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What Diantha Did

What Diantha Did by Charlotte Perkins Gilman

Charlotte Perkins Gilman opens a window of history through which we see a small part of the determined efforts made by women to elevate the circumstances of women in the early 20th century.

Diantha Bell is a normal young woman desiring marriage and a home, but also she desires a challenging career in new territory that raises many eyebrows and sets malicious tongues wagging. Her effort to elevate housework and cooking to a regulated and even a scientific business, for the relief of homemakers, is a depiction of the late 19th century movement to promote Domestic Science, or Home Economics, as a means of providing more healthful home life, as well as career paths for women.

Diantha’s business prospers as she shows her excellent gifts for administration, organization, and homemaking. She grows an empire and brings happiness and wholesomeness to every area of endeavor that she carefully attempts.

The improvements in women’s opportunities have not been available very long, indeed. This is a good reminder.

First Page:


By Charlotte Perkins Gilman


One may use the Old Man of the Sea, For a partner or patron, But helpless and hapless is he Who is ridden, inextricably, By a fond old mer matron.

The Warden house was more impressive in appearance than its neighbors. It had "grounds," instead of a yard or garden; it had wide pillared porches and "galleries," showing southern antecedents; moreover, it had a cupola, giving date to the building, and proof of the continuing ambitions of the builders.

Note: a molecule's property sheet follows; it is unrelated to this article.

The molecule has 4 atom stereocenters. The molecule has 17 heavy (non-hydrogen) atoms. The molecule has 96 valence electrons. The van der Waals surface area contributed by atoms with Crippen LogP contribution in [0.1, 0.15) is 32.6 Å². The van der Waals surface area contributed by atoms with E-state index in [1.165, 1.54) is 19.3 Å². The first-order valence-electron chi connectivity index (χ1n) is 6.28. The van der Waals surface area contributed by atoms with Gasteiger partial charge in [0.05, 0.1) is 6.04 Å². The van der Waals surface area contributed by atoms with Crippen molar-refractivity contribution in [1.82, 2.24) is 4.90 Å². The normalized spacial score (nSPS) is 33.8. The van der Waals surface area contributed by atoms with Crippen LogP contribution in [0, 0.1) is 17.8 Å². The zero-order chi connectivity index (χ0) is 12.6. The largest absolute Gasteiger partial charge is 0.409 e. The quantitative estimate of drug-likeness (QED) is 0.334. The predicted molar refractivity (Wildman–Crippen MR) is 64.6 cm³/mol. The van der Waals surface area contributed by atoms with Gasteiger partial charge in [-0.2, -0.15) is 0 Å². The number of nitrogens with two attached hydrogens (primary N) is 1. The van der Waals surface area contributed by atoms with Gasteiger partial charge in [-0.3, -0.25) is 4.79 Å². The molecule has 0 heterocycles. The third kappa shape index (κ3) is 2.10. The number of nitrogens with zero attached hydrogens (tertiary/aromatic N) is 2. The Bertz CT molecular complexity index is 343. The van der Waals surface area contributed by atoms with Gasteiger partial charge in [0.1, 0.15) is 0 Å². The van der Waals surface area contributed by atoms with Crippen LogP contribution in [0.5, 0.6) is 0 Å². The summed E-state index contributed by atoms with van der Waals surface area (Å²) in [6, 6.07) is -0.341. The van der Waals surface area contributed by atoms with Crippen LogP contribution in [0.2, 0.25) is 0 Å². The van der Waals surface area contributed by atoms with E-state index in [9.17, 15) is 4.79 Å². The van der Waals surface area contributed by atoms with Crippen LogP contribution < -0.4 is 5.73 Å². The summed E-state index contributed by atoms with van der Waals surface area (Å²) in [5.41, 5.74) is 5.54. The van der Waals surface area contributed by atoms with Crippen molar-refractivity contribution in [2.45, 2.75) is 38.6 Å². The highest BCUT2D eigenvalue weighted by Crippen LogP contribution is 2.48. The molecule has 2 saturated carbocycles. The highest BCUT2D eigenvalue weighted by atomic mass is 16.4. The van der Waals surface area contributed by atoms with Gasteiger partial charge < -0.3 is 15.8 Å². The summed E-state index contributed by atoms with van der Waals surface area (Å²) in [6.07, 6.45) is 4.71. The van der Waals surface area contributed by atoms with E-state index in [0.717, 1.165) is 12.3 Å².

The stately mansion was covered with heavy flowering vines, also with heavy mortgages. Mrs. Roscoe Warden and her four daughters reposed peacefully under the vines, while Roscoe Warden, Jr., struggled desperately under the mortgages.

A slender, languid lady was Mrs. Warden, wearing her thin but still brown hair in "water waves" over a pale high forehead. She was sitting on a couch on the broad, rose shaded porch, surrounded by billowing masses of vari colored worsted. It was her delight to purchase skein on skein of soft, bright hued wool, cut it all up into short lengths, tie them together again in contrasting colors, and then crochet this hashed rainbow into afghans of startling aspect... Continue reading book >>

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